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Palaeobotany is the study of vegetal remains (macro and micro fossils) deposited and preserved in various types of sediments. This discipline mainly focuses on the remains encountered in archaeological sites and in their surroundings. Palaeobotany includes different scientific areas: Carpology (seed studies), Anthracology (charcoal studies) and Palynology (study of pollen and other micro-remains).

The identification of plant micro and macro fossils permits the interpretation of past natural environments as well as changes in climate, sea level and coast line and the human impact on nature. The study of archaeological deposits may assist in the interpretation of important questions related to anthropogenic impact on the vegetation from agriculture (start, type, cultivated plants, etc.), the introduction of new species, collection and use of wild plants, pastures, deforestation and reforestation, among others.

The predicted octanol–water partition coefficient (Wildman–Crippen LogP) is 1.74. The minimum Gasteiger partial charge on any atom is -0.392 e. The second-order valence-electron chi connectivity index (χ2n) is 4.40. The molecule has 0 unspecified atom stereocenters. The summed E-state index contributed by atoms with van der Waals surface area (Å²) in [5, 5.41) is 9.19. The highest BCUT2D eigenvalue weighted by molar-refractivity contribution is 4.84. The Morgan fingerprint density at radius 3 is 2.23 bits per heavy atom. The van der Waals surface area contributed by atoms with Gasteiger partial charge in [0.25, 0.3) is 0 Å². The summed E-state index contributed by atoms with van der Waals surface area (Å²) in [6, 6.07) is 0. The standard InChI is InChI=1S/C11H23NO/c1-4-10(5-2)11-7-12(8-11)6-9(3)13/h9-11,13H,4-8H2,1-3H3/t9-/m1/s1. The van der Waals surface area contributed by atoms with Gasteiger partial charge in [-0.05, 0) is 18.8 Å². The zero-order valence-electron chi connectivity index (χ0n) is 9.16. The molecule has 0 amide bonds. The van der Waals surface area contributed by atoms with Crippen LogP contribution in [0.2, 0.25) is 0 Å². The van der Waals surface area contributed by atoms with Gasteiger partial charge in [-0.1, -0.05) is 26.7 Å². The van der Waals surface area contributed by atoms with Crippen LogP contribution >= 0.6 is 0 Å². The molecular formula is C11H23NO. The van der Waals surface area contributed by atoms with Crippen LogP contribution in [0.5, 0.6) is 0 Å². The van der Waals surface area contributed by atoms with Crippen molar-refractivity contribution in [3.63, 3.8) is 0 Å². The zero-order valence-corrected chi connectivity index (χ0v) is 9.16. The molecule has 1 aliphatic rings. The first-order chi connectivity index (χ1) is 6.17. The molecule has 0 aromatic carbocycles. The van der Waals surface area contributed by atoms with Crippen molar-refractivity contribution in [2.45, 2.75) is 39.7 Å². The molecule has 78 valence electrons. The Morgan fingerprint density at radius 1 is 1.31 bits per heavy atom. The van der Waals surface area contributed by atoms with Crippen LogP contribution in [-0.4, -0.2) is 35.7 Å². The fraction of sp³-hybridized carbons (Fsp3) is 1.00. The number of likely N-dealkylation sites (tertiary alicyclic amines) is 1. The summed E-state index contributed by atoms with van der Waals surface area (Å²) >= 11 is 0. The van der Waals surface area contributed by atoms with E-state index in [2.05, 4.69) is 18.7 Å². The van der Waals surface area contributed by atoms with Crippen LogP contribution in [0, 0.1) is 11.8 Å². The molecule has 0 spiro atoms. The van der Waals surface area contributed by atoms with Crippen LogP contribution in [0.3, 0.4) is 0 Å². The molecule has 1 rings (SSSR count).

Together with the other disciplinary areas like geoarchaeologyarchaeozoology,  human bioarchaeology and lithic Technology it is possible to reconstruct the environment in its anthropological and natural dimension.

Reference collection

The base of the investigation of Palaeobotany is the reference collections composed of recent plants permitting the identification of the fossil plants to the level of taxon or species. In addition specialized bibliography with identification keys is used.

Each of the above mentioned areas of investigation are represented in the reference collections:


·         Seeds (Carpoteca)

·         Wood and charcoal (Xiloteca)




·         Pollen and spores (Palinoteca)


The reference collection includes 1279 registers; Seeds -764 species, Wood and charcoal - 282 species, Pollen and spores - 233 species.

Pollen Atlas of Portugal